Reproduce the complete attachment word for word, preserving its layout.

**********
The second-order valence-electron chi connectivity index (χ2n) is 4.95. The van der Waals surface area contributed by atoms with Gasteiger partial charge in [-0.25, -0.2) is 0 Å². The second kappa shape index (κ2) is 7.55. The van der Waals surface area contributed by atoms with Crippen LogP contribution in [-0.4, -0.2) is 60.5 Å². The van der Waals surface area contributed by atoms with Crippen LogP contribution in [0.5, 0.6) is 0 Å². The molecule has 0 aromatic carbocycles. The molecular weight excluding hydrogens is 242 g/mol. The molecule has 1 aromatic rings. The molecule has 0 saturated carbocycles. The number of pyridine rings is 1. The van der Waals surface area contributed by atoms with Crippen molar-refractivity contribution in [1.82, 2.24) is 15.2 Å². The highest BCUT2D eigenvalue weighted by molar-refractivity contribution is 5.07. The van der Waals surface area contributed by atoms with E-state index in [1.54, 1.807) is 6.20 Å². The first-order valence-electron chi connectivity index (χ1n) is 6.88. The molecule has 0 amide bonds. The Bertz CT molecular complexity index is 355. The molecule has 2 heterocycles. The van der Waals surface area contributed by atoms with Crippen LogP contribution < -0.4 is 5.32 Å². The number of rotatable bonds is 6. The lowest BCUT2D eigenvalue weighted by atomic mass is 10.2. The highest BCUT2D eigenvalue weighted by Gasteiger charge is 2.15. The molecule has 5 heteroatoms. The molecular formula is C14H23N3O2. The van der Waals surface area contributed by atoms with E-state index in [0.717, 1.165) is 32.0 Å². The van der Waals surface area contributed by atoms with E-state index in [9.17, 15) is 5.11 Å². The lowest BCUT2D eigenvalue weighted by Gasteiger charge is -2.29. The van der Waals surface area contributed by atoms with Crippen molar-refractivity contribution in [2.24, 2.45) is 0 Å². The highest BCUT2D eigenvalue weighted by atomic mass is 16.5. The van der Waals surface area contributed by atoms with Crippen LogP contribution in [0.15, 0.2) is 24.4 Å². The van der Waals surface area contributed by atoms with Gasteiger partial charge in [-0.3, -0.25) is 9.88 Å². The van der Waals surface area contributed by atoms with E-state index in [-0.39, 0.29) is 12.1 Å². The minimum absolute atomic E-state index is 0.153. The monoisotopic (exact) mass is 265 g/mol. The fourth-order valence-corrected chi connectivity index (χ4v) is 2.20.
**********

The second-order valence-electron chi connectivity index (χ2n) is 4.95. The van der Waals surface area contributed by atoms with Gasteiger partial charge in [-0.25, -0.2) is 0 Å². The second kappa shape index (κ2) is 7.55. The van der Waals surface area contributed by atoms with Crippen LogP contribution in [-0.4, -0.2) is 60.5 Å². The van der Waals surface area contributed by atoms with Crippen LogP contribution in [0.5, 0.6) is 0 Å². The molecule has 0 aromatic carbocycles. The molecular weight excluding hydrogens is 242 g/mol. The molecule has 1 aromatic rings. The molecule has 0 saturated carbocycles. The number of pyridine rings is 1. The van der Waals surface area contributed by atoms with Crippen molar-refractivity contribution in [1.82, 2.24) is 15.2 Å². The highest BCUT2D eigenvalue weighted by molar-refractivity contribution is 5.07. The van der Waals surface area contributed by atoms with E-state index in [1.54, 1.807) is 6.20 Å². The first-order valence-electron chi connectivity index (χ1n) is 6.88. The molecule has 0 amide bonds. The Bertz CT molecular complexity index is 355. The molecule has 2 heterocycles. The van der Waals surface area contributed by atoms with Crippen LogP contribution < -0.4 is 5.32 Å². The number of rotatable bonds is 6. The lowest BCUT2D eigenvalue weighted by atomic mass is 10.2. The highest BCUT2D eigenvalue weighted by Gasteiger charge is 2.15. The molecule has 5 heteroatoms. The molecular formula is C14H23N3O2. The van der Waals surface area contributed by atoms with E-state index in [0.717, 1.165) is 32.0 Å². The van der Waals surface area contributed by atoms with E-state index in [9.17, 15) is 5.11 Å². The lowest BCUT2D eigenvalue weighted by Gasteiger charge is -2.29. The van der Waals surface area contributed by atoms with Crippen molar-refractivity contribution in [2.24, 2.45) is 0 Å². The highest BCUT2D eigenvalue weighted by atomic mass is 16.5. The van der Waals surface area contributed by atoms with Crippen LogP contribution in [0.15, 0.2) is 24.4 Å². The van der Waals surface area contributed by atoms with Gasteiger partial charge in [-0.3, -0.25) is 9.88 Å². The van der Waals surface area contributed by atoms with E-state index in [-0.39, 0.29) is 12.1 Å². The minimum absolute atomic E-state index is 0.153. The monoisotopic (exact) mass is 265 g/mol. The fourth-order valence-corrected chi connectivity index (χ4v) is 2.20.